Birmingham based The Fortunes were founded in 1963 and in 1965, enjoyed a hit on both sides of the Atlantic with You’ve Got Your Troubles. Two years later, in 1967, The Fortunes signed to United Artists and released The Idol in August. It was produced by Mel Shalmy, who previously had produced The Kinks. He plays his part in this melodic slice of power pop.

Eleven years after making their recording debut, The Four Tops released You Keep Running Away as a single in October 1967. It was penned and produced by Holland-Dozier-Holland, who would become one of Motown’s most successful songwriting and production partnerships. You Keep Running Away is a carefully crafted song, that featured soul-baring vocal. Given the quality of the single, it’s no surprise that You Keep Running Away reached twenty-six in the UK and nineteen in the US Billboard 100. 

September 1967 saw Captain Beefheart and His Magic Band released their debut album Safe As Milk Captain Beefheart and His Magic Band. Four month later, in January 1968 Yellow Brick Road was released as a single. However, if failed to make any impression on the charts. The majority of the record buying public neither understood nor appreciated what was a groundbreaking single from a classic album. Sadly, fifty years later and that’s still the case.

Although Booker T and MGs were Stax Records’ house band, they also enjoyed a successful recording career. Their recording career began in 1962, and five years later Booker T and MGs were Stax Records released Groovin’ as a single stateside. It reached number twenty-one in the US Billboard 100. Tucked away on the B-Side was Slim Jenkins Place a simple, funky and effective instrumental that showcases the talents of Booker T and MGs.

One of most underrated bands of the psychedelic era were The Seeds. They were formed in Los Angeles and were fronted by he inimitable Sky Saxon. One of The Seeds’ finest singles was The Wind Blows Your Hair, which was released on GNP Crescendo in October of 1967. Despite the undoubted quality of The Wind Blows Your Hair, which is dark, eerie, otherworldly and lysergic, it passed record buyers by. For The Seeds it was a case of what might have been. Sadly, that was the case with their career. However, recently, there’s been a resurgence on interest in their music, and somewhat belatedly The Seeds music is finding a wider audience.

Ken Booth was only nineteen in when he recorded The One I Love with Tommy McCook and The Supersonics. Despite his youth, his vocal heartfelt bristles with emotion. By the time The One I Love was released on Jamaican Caltone label in November 1967, Ken Boothe’s star was in the ascendancy. He had enjoyed  a successful UK tour and was being tipped as one of the rising stars of Jamaican music. That proved to be the case, with Ken Boothe enjoying a successful career where he crossed-over and was popular among reggae fans and mainstream audiences.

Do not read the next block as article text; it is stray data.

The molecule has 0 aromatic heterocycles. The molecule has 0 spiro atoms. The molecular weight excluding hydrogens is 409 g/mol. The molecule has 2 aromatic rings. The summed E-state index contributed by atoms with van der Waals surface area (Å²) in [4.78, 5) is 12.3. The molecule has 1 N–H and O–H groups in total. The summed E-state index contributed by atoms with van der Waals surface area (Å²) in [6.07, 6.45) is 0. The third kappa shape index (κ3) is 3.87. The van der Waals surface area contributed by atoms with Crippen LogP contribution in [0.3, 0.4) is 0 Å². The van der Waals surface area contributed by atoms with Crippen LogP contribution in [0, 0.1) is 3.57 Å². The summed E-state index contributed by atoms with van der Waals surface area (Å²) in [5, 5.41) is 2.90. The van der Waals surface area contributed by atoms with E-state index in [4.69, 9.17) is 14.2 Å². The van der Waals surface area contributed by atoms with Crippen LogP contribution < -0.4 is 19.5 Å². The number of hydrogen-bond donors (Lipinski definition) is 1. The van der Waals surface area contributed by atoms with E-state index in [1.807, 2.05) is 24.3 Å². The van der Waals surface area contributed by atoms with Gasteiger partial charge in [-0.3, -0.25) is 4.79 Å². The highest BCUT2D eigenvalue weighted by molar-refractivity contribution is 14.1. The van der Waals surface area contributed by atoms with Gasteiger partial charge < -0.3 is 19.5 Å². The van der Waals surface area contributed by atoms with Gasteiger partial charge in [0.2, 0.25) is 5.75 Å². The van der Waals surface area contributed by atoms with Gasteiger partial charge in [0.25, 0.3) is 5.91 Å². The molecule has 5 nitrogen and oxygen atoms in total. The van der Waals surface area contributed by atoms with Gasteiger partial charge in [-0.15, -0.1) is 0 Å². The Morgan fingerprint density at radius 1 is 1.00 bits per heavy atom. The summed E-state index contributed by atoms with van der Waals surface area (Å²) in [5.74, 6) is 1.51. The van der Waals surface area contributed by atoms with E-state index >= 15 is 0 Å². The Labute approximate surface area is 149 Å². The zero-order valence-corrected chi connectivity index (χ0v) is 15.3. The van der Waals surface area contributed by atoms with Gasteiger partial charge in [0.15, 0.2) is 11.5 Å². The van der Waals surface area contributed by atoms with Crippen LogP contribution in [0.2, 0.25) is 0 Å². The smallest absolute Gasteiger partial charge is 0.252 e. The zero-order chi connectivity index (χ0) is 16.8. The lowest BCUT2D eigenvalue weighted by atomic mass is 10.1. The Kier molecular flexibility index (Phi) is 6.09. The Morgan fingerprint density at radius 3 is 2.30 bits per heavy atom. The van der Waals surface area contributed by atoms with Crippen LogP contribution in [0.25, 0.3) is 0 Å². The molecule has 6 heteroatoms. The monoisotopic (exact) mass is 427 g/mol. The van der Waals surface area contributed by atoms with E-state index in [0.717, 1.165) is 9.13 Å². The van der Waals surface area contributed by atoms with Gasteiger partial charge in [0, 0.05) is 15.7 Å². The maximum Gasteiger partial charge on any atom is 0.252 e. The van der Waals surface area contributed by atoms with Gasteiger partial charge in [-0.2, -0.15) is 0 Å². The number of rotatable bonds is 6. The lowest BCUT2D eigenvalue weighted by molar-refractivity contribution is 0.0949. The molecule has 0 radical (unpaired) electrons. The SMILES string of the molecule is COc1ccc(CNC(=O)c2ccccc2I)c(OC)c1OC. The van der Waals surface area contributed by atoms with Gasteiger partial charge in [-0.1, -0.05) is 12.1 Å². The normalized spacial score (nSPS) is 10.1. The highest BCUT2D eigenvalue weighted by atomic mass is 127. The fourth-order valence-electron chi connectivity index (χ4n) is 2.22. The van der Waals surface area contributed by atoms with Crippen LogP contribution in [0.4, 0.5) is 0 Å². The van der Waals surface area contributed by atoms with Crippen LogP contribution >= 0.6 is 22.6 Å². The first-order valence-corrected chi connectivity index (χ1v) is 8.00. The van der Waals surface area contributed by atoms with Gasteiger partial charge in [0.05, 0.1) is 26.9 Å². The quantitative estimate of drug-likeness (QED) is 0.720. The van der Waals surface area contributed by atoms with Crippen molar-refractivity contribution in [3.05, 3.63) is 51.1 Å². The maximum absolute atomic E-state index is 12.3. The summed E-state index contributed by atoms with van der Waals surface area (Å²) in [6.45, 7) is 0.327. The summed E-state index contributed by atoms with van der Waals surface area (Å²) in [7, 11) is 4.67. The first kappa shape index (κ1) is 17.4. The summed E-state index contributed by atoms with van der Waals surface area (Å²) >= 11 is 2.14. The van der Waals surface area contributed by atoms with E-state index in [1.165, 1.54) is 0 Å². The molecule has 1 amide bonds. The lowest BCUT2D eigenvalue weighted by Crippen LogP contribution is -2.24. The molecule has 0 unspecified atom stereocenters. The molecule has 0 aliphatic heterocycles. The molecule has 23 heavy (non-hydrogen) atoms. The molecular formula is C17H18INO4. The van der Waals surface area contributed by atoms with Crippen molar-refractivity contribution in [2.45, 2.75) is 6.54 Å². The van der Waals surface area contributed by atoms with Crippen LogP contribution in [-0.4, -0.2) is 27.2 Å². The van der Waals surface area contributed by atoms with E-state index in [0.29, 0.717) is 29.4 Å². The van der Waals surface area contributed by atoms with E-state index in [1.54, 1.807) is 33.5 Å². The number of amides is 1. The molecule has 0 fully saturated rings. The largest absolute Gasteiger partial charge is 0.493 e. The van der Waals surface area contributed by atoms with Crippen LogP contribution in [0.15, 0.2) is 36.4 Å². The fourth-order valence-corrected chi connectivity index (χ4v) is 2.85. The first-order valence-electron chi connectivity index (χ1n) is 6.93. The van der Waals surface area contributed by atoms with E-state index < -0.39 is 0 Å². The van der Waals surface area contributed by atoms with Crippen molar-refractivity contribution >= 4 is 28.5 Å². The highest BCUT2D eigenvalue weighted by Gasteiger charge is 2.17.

By December 1967, Aretha Franklin’s hot streak continued when she released a cover of Don Covay’s Chain Of Fools on Atlantic Records. It had been recorded at Rick Hall’s Fame Studios, with the legendary rhythm section of drummer Roger Hawkins, bassist David Hood, guitarist Jimmy Johnson and keyboardist Roger Hawkins providing the perfect backdrop for the future Queen of Soul. She reached new heights on Chain Of Fools of soulfulness, on a single that reached number two in the US Billboard 100 and number one on the US R&B charts. However, in the UK Chain Of Fools struggled to thirty-seven in the charts. Still though, it’s one of the finest singles of Aretha Franklin’s career.

December 1967 saw The Mickey Finn release Garden Of My Mind as a single on the Direction label. It’s a propulsive fusion of pop, psych, rock and soul with glorious Hendrix inspired ascending guitar riffs. There’s an intensity and energy to this long lost hidden gem, which was The Mickey Finn’s sixtes’ swan-song.

The Easybeats were formed in Sydney, Australia towards the end of 1964, and by 1965 the band had signed to Parlophone, After releasing a trio of albums, The Easybeats moved to London, where they recorded their fifth album Vigil. It was released in December 1967 and featured The Music Goes Round My Head. It’s a haunting, lysergic and melodic song that’s the perfect way to closeJon Savage’s 1967 -The Year Pop Divided, which was recently released by Ace Records.

Jon Savage’s 1967 -The Year Pop Divided features forty-eight tracks that are spread across two CDs. They range from hit singles to little-known hidden gems, classic singles, B-Sides and album tracks. This ranges from folk and folk rock to funk, pop, and psychedelia, to R&B, reggae, rock  and soul. It’s an eclectic and lovingly compiled collection of songs fourteen year old Jon Savage remembers growing up to.

So do many other people, who embraced Flower Power and the Summer Of Love during 1967. Jon Savage’s 1967 -The Year Pop Divided documents and celebrates what was a landmark year for music. It saw a generation: “turn on, tune in, drop out,”  as they experimented with the drug ju jour LSD. For many, it fuelled the psychedelic revolution that unfolded during 1967. It’s now part of musical history.

For many who weren’t around to witness Flower Power and the Summer Of Love then Jon Savage’s 1967 The Year Pop Divided is the perfect introduction to what was a landmark year for music. Hardly a week went by without the release of a groundbreaking or classic album from artists and bands old and new. This included many members of musical royalty, who along with many of the artists on Jon Savage’s 1967 -The Year Pop Divided, played their part in transforming the musical landscape. Never again would music be the same, after 1967, which marked a changing of the guard musically, as music evolved and pop divided during what will always be remembered as a landmark year for music.

Jon Savage’s 1967 -The Year Pop Divided.

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1 Comment

  1. So much amazing music.

    I’ve been doing an occasional series on 1967 albums over at Vinyl Connection but there is definitely a place for a compilation of some kind to collect the singles. And Savage knows his stuff, so that’s a good start!